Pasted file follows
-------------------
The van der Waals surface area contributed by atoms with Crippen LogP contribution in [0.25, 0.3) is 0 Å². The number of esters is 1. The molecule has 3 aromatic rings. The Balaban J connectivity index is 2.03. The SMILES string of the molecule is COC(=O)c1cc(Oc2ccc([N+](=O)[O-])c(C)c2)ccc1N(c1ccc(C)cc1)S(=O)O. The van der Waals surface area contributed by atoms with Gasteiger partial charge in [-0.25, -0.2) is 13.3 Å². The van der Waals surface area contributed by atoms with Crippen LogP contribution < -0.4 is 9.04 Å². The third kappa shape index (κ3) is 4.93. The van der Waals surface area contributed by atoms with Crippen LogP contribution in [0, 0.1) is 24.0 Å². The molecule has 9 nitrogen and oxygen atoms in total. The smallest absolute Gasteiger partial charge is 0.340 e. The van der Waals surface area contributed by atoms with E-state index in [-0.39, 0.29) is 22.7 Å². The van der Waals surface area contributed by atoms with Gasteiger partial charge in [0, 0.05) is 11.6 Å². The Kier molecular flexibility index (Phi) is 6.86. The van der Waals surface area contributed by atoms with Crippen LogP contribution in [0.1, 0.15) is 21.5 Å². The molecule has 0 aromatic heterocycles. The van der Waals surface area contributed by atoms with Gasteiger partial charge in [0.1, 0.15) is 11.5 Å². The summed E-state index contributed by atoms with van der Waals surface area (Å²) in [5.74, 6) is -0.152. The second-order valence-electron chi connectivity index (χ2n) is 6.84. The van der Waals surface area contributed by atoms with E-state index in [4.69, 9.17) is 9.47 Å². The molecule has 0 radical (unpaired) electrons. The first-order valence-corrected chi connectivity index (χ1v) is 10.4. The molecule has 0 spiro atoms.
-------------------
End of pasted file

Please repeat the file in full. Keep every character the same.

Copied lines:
The van der Waals surface area contributed by atoms with Crippen LogP contribution in [0.25, 0.3) is 0 Å². The number of esters is 1. The molecule has 3 aromatic rings. The Balaban J connectivity index is 2.03. The SMILES string of the molecule is COC(=O)c1cc(Oc2ccc([N+](=O)[O-])c(C)c2)ccc1N(c1ccc(C)cc1)S(=O)O. The van der Waals surface area contributed by atoms with Gasteiger partial charge in [-0.25, -0.2) is 13.3 Å². The van der Waals surface area contributed by atoms with Crippen LogP contribution < -0.4 is 9.04 Å². The third kappa shape index (κ3) is 4.93. The van der Waals surface area contributed by atoms with Crippen LogP contribution in [0, 0.1) is 24.0 Å². The molecule has 9 nitrogen and oxygen atoms in total. The smallest absolute Gasteiger partial charge is 0.340 e. The van der Waals surface area contributed by atoms with E-state index in [-0.39, 0.29) is 22.7 Å². The van der Waals surface area contributed by atoms with Gasteiger partial charge in [0, 0.05) is 11.6 Å². The Kier molecular flexibility index (Phi) is 6.86. The van der Waals surface area contributed by atoms with Crippen LogP contribution in [0.1, 0.15) is 21.5 Å². The molecule has 0 aromatic heterocycles. The van der Waals surface area contributed by atoms with Gasteiger partial charge in [0.1, 0.15) is 11.5 Å². The summed E-state index contributed by atoms with van der Waals surface area (Å²) in [5.74, 6) is -0.152. The second-order valence-electron chi connectivity index (χ2n) is 6.84. The van der Waals surface area contributed by atoms with E-state index in [4.69, 9.17) is 9.47 Å². The molecule has 0 radical (unpaired) electrons. The first-order valence-corrected chi connectivity index (χ1v) is 10.4. The molecule has 0 spiro atoms.